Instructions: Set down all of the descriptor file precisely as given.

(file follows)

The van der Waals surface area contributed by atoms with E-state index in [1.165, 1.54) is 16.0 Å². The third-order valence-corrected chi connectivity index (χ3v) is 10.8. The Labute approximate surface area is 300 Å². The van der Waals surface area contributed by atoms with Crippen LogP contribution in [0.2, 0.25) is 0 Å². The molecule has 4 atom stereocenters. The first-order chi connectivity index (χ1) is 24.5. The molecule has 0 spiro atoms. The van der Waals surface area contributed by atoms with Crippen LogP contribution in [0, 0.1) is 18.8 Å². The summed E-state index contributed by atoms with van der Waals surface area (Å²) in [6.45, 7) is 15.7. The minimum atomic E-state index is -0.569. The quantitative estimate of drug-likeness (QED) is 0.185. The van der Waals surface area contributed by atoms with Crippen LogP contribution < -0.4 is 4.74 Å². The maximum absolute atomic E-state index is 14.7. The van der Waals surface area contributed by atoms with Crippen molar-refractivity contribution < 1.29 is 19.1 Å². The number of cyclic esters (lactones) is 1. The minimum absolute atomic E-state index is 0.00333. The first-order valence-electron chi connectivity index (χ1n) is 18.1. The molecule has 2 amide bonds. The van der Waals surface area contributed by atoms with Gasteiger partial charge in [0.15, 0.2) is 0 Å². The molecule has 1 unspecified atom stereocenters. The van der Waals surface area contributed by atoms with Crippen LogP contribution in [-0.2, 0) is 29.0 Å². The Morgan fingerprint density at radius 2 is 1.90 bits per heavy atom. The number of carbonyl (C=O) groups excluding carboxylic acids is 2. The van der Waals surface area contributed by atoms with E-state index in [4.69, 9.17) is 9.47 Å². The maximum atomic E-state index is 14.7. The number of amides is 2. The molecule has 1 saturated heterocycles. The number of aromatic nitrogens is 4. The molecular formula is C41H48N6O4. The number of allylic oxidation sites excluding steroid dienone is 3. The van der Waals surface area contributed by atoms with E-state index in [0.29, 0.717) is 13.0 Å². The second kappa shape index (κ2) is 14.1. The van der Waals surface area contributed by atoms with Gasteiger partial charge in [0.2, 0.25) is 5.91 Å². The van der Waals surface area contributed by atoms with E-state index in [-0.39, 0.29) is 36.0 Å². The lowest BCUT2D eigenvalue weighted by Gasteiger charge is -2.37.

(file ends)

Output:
The van der Waals surface area contributed by atoms with E-state index in [1.165, 1.54) is 16.0 Å². The third-order valence-corrected chi connectivity index (χ3v) is 10.8. The Labute approximate surface area is 300 Å². The van der Waals surface area contributed by atoms with Crippen LogP contribution in [0.2, 0.25) is 0 Å². The molecule has 4 atom stereocenters. The first-order chi connectivity index (χ1) is 24.5. The molecule has 0 spiro atoms. The van der Waals surface area contributed by atoms with Crippen LogP contribution in [0, 0.1) is 18.8 Å². The summed E-state index contributed by atoms with van der Waals surface area (Å²) in [6.45, 7) is 15.7. The minimum atomic E-state index is -0.569. The quantitative estimate of drug-likeness (QED) is 0.185. The van der Waals surface area contributed by atoms with Crippen LogP contribution < -0.4 is 4.74 Å². The maximum absolute atomic E-state index is 14.7. The van der Waals surface area contributed by atoms with Crippen molar-refractivity contribution < 1.29 is 19.1 Å². The number of cyclic esters (lactones) is 1. The minimum absolute atomic E-state index is 0.00333. The first-order valence-electron chi connectivity index (χ1n) is 18.1. The molecule has 2 amide bonds. The van der Waals surface area contributed by atoms with Gasteiger partial charge in [0.15, 0.2) is 0 Å². The molecule has 1 unspecified atom stereocenters. The van der Waals surface area contributed by atoms with Crippen LogP contribution in [-0.2, 0) is 29.0 Å². The Morgan fingerprint density at radius 2 is 1.90 bits per heavy atom. The number of carbonyl (C=O) groups excluding carboxylic acids is 2. The van der Waals surface area contributed by atoms with E-state index in [4.69, 9.17) is 9.47 Å². The maximum atomic E-state index is 14.7. The number of amides is 2. The molecule has 1 saturated heterocycles. The number of aromatic nitrogens is 4. The molecular formula is C41H48N6O4. The number of allylic oxidation sites excluding steroid dienone is 3. The van der Waals surface area contributed by atoms with E-state index in [0.29, 0.717) is 13.0 Å². The second kappa shape index (κ2) is 14.1. The van der Waals surface area contributed by atoms with Gasteiger partial charge in [0.2, 0.25) is 5.91 Å². The van der Waals surface area contributed by atoms with E-state index in [-0.39, 0.29) is 36.0 Å². The lowest BCUT2D eigenvalue weighted by Gasteiger charge is -2.37.